than in most other breeds. A lower than usual platelet count and white blood cell count have been suggested in the IW. Results for blood tests in the LCS show 110 hounds had a cbc with only 8 showing any abnormality.

Seventy six hounds had electrolyte panels run with only 4 abnormalities reported.

Only 8 of 85 hounds had an abnormality reported on liver enzyme tests.

69 hounds had a calcium check and all were normal.

Sixteen of 61 urinalysis were abnormal ( a test more often done for symptoms) and 13 of 81 blood tests for kidney function were abnormal.

This preliminary data did not note if these blood tests results were from routine screening or done to evaluate illness. With the low percentage of abnormal electrolyte, complete blood count, liver enzyme and calcium values it appears the IW falls within normal parameters for these routine blood tests.

The highest incidence of abnormality was for renal function tests- kidney failure is asymptomatic until severe disease is present and it is in the top 10 causes of death for the IW. It seems more likely these numbers reflect the incidence of kidney dysfunction rather than suggesting the IW does not fall in normal range for these blood tests - remembering the creatinine may be high normal due to the relative large muscle mass.


Heart failure in the IW is different than in the Great Dane, Doberman, or Boxer. Atrial fibrillation is the first sign of heart disease in the great majority of IWs and only about half the dogs with AFib actually die of heart failure.

The incidence of swelling of the abdomen or legs was low compared to other breeds - only 6% of owners noticed this. 33.8% of the hounds had gradual worsening of fatigue and and decreased appetite. 4% had coughing and 30.9% of owners noted increased panting with mild activity progressing to panting at rest.

61% of the hounds in AFib and all the hounds with congestive heart failure were on some form of heart medication- most commonly digitalis. Hounds lived longer with heart failure in the latter half of the study but there were not enough hounds followed to learn anything about time to start these meds or if some meds are better than others. Certainly extrapolating from human treatment of congestive heart failure, medication reduces symptoms and extends life.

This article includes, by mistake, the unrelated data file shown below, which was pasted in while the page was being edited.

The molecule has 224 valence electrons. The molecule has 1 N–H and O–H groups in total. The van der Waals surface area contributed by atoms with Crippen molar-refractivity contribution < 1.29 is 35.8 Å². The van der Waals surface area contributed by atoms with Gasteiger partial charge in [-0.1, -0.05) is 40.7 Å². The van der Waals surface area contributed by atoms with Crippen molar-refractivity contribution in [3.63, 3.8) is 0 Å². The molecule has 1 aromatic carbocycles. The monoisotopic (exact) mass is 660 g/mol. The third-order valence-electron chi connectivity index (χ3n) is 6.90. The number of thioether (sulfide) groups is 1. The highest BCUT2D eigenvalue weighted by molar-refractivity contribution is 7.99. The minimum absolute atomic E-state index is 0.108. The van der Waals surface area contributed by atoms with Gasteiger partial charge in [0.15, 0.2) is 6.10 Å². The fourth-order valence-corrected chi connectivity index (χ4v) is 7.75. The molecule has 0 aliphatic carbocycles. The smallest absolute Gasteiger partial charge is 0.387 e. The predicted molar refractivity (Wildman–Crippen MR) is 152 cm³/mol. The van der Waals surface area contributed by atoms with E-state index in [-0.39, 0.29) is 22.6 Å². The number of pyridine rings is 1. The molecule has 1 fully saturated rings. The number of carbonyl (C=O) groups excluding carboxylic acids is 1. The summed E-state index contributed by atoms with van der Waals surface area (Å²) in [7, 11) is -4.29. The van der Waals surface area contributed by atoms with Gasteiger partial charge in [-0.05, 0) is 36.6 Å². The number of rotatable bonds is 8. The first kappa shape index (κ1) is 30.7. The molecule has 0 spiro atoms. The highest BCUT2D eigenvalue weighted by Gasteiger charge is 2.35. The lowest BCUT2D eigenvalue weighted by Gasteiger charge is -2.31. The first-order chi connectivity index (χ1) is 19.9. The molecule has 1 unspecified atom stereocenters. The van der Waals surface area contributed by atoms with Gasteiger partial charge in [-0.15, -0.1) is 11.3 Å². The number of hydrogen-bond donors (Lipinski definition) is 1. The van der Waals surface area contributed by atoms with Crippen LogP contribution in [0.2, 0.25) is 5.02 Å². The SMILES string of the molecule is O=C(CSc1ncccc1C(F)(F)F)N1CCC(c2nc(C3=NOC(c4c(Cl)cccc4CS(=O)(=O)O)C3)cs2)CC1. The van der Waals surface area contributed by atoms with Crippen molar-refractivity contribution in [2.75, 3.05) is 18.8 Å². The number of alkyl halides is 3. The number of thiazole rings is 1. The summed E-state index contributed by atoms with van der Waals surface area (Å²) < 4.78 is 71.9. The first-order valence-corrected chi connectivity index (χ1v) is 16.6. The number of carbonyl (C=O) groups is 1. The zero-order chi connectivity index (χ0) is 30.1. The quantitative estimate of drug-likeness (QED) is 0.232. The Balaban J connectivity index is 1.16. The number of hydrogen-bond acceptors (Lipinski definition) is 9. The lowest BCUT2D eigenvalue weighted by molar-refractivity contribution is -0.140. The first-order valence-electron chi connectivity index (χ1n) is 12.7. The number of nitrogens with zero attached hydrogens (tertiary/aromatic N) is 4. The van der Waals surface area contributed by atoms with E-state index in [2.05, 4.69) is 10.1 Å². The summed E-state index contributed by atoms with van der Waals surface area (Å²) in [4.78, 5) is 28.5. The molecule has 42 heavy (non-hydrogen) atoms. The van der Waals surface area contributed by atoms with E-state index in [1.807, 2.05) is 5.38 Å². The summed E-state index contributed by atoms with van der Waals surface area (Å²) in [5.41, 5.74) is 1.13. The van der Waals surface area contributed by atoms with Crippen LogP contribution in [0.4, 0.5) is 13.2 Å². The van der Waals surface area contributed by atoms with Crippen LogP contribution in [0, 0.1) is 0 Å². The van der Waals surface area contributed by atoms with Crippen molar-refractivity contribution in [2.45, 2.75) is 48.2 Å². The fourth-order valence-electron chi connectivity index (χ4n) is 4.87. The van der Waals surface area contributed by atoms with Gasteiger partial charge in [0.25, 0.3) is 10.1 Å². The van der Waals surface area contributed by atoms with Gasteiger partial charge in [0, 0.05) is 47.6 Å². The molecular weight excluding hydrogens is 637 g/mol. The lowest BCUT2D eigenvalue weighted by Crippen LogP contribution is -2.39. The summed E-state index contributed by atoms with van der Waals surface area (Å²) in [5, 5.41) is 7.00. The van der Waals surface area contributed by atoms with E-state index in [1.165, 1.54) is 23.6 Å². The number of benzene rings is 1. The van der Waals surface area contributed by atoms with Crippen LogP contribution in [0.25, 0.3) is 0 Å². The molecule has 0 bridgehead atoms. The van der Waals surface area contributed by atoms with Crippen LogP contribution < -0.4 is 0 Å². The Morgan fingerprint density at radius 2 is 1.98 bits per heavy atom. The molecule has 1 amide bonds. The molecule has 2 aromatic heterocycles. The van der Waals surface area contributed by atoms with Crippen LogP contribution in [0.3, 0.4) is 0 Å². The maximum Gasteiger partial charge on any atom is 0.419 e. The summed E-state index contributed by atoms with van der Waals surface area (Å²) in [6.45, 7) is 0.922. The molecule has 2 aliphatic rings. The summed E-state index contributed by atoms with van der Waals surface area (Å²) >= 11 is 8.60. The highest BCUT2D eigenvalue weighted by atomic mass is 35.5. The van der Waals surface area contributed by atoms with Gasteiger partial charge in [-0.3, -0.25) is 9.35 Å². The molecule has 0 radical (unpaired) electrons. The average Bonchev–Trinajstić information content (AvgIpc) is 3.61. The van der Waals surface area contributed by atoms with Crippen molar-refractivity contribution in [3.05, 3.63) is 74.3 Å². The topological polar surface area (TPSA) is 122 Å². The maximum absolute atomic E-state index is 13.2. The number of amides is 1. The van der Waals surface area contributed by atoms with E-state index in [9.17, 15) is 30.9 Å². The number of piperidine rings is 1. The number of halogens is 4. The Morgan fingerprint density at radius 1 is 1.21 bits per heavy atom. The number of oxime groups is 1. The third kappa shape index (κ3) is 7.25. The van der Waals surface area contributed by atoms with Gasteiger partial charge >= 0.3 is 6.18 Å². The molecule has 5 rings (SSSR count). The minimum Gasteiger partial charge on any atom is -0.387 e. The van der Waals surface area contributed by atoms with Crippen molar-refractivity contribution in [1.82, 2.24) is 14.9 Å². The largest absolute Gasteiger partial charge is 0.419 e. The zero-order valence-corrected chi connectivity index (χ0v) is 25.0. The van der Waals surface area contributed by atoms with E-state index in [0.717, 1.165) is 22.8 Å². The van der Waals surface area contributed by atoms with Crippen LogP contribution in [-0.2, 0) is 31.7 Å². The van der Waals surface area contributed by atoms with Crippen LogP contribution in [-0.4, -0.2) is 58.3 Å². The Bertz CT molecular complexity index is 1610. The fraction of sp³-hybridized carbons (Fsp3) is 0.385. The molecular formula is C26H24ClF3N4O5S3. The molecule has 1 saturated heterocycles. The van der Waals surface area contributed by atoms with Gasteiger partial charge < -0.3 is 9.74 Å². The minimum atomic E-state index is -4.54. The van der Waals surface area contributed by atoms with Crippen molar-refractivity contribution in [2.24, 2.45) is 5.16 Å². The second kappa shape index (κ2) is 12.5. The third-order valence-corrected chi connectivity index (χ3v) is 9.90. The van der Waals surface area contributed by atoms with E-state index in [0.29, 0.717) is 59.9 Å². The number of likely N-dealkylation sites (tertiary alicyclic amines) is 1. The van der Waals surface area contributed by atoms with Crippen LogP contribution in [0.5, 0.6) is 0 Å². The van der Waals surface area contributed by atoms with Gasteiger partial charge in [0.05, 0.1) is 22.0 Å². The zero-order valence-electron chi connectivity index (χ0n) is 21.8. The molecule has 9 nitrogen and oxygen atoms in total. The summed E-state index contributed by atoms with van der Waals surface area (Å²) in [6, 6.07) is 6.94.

Atrial fibrillation is an inherited problem in the IW. An autosomal dominant pattern has been suggested, but also modifiers must be present as some hounds are found to have AFib at 3 while littermates are unaffected until 7 or 8. Only 9 hounds with atrial fibrillation whose owners reported health knowledge of relatives did not have known relatives with Afib. As the study progressed more and more hounds had parents or siblings develop AFib. This data will help with efforts to locate genes for atrial fib as we continue to generate longitudinal health data and store blood for DNA on as many hounds as possible.


In humans stress is a known risk factor for heart disease. Some hounds are obviously more stressed by heart testing/ by traveling etc.

We looked at data from hounds with a normal EKG except for a heart rate of greater than 160 on screening EKG - this can be a sign of stress. There were 38 of these hounds. They did not have a premature death with age at death being 7.6 years for the group.( 7.7 years for bitches and 7.6 years for dogs). It is postulated that humans perpetuate their stress and maintain this abnormal state while our hounds go home and chill.